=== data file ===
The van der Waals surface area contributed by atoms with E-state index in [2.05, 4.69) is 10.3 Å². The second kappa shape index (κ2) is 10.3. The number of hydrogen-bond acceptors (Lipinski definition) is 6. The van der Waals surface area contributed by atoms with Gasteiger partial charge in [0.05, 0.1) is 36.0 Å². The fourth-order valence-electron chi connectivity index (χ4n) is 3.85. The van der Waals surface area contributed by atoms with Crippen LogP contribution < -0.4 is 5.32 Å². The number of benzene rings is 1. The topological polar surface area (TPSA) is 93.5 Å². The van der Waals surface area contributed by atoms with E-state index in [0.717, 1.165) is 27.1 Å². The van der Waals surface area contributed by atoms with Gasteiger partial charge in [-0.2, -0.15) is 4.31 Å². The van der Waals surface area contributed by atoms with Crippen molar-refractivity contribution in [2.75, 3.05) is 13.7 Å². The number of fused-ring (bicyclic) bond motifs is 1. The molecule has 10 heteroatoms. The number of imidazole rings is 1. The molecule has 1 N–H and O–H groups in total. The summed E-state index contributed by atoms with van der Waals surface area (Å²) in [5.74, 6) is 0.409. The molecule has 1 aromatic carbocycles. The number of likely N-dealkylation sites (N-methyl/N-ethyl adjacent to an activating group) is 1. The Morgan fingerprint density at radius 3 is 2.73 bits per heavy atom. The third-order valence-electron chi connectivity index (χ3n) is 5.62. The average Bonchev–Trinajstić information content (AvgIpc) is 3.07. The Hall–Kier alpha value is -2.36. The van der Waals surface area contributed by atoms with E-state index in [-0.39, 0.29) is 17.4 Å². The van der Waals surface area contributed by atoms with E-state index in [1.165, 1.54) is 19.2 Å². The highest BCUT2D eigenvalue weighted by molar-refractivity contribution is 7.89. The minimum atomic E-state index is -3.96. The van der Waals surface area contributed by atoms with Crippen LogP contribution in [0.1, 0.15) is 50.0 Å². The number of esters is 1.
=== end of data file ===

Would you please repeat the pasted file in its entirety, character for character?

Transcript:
The van der Waals surface area contributed by atoms with E-state index in [2.05, 4.69) is 10.3 Å². The second kappa shape index (κ2) is 10.3. The number of hydrogen-bond acceptors (Lipinski definition) is 6. The van der Waals surface area contributed by atoms with Gasteiger partial charge in [0.05, 0.1) is 36.0 Å². The fourth-order valence-electron chi connectivity index (χ4n) is 3.85. The van der Waals surface area contributed by atoms with Crippen LogP contribution < -0.4 is 5.32 Å². The number of benzene rings is 1. The topological polar surface area (TPSA) is 93.5 Å². The van der Waals surface area contributed by atoms with E-state index in [0.717, 1.165) is 27.1 Å². The van der Waals surface area contributed by atoms with Gasteiger partial charge in [-0.2, -0.15) is 4.31 Å². The van der Waals surface area contributed by atoms with Crippen molar-refractivity contribution in [2.75, 3.05) is 13.7 Å². The number of fused-ring (bicyclic) bond motifs is 1. The molecule has 10 heteroatoms. The number of imidazole rings is 1. The molecule has 1 N–H and O–H groups in total. The summed E-state index contributed by atoms with van der Waals surface area (Å²) in [5.74, 6) is 0.409. The molecule has 1 aromatic carbocycles. The number of likely N-dealkylation sites (N-methyl/N-ethyl adjacent to an activating group) is 1. The Morgan fingerprint density at radius 3 is 2.73 bits per heavy atom. The third-order valence-electron chi connectivity index (χ3n) is 5.62. The average Bonchev–Trinajstić information content (AvgIpc) is 3.07. The Hall–Kier alpha value is -2.36. The van der Waals surface area contributed by atoms with E-state index in [-0.39, 0.29) is 17.4 Å². The van der Waals surface area contributed by atoms with E-state index in [1.165, 1.54) is 19.2 Å². The highest BCUT2D eigenvalue weighted by molar-refractivity contribution is 7.89. The minimum atomic E-state index is -3.96. The van der Waals surface area contributed by atoms with Crippen LogP contribution in [0.1, 0.15) is 50.0 Å². The number of esters is 1.